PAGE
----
•There has been talk of a players' strike in the NHL, one issue being the players' unhappiness over the league's free-agency restrictions. That the Blues had to compensate the Canucks for Nedved only fueled that unhappiness, never mind that the players' association approved the free-agency restrictions during the last labor negotiations two years ago.
If Nicolau had awarded the Canucks the 6'3", 215-pound Shanahan, who is a far better player than Nedved—Shanahan scored 51 goals last season and had 40 goals at week's end—the NHL's free-agency system would have been further exposed for the travesty it is. So it is a good thing that Janney, not Shanahan, is the one who lost out.
•Then again, maybe it's not a good thing. Because Janney recently bought a house in the St. Louis area and is intent on settling there, he has indicated that he might not report to the Canucks. Janney, who quails at the sight of a microphone, would seem an unlikely candidate to become the NHL's version of Curt Flood, but it wouldn't be surprising if he sued to block the transaction. Says Janney's agent, Bob Murray, "We question the league's right to conduct this [arbitration] process without a collective bargaining agreement in place."
•Executives of other NHL clubs are hopping mad at St. Louis president Jack Quinn and general manager Ron Caron for once again discombobulating the NHL's salary structure. In the summer of 1990 the Blues re-signed Brett Hull to a then-staggering four-year, $7.1 million deal. A month later Quinn and Caron signed restricted-free-agent defenseman Scott Stevens of the Washington Capitals to a four-year, $5.1 million contract that also sent shock waves around the league. (Ironically, in September '91, shortly after the Blues signed Shanahan, then a restricted free agent of the New Jersey Devils, an arbitrator awarded the Devils Stevens, who had quickly become the heart and soul of the Blues.) Those signings helped spark an escalation of NHL salaries that continues unabated. Further contributing to the escalation, last summer the Blues signed Los Angeles King restricted-free-agent Marty McSorley, who is best known for punching out opponents, to a five-year, $10 million deal. St. Louis lost out on McSorley when the Kings matched the offer.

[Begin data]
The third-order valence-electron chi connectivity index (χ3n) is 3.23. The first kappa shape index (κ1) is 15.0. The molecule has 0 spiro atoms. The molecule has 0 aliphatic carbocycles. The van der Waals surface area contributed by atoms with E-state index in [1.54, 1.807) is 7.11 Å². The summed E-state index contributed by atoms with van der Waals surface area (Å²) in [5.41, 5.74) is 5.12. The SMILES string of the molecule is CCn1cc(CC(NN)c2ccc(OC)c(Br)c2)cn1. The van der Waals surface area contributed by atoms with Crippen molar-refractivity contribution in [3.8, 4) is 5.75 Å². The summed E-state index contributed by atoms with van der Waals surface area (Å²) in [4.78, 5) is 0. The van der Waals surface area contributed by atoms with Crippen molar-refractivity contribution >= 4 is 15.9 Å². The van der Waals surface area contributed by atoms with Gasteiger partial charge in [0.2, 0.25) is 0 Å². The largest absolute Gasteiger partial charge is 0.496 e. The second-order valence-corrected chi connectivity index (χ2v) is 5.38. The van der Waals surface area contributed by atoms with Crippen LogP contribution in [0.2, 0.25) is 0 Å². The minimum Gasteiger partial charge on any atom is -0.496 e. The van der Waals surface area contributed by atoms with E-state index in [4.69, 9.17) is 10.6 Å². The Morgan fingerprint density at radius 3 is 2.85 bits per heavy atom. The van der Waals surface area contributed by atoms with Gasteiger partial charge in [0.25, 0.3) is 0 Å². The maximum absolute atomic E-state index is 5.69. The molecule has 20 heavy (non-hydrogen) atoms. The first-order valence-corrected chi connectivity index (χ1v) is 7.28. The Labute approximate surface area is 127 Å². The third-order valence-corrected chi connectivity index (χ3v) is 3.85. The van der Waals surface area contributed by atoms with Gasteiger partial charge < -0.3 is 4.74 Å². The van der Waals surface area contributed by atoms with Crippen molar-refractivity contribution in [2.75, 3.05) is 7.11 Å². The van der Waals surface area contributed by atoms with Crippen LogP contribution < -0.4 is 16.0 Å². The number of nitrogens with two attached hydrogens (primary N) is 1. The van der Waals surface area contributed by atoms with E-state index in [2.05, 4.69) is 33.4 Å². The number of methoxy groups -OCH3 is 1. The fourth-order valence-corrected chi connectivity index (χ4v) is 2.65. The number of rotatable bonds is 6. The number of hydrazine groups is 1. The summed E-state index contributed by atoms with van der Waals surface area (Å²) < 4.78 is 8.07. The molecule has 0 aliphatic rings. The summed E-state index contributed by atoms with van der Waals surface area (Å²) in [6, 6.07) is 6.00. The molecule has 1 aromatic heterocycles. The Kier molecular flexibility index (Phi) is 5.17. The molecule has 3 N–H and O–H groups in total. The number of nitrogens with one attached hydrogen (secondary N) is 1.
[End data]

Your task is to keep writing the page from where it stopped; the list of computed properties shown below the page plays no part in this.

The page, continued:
St. Louis's signing of the 6'3", 190-pound Nedved, who in the estimation of one general manager is worth "approximately half" his new contract, particularly outraged NHL rivals because the Blues agreed to pay Nedved $900,000 retroactively for this season, in effect rewarding him for holding out. "We've sent that message the last couple of years—'Don't play, but don't worry about it, because you'll get paid in the end,' " said Bob Gainey, the Dallas Stars' coach and general manager. "It's like the animal in the cage that pushes the button and gets food. If it keeps getting food, it's going to keep pushing the button."
The Blues hope they pushed the right button by bringing in Nedved, a finesse player who last season, his third in the NHL, had 38 goals and 33 assists. His arrival was supposed to brace the Blues, who were 33-26-9 at week's end, for a playoff run. Instead, it created new unease on a team that had already seen its share of turmoil.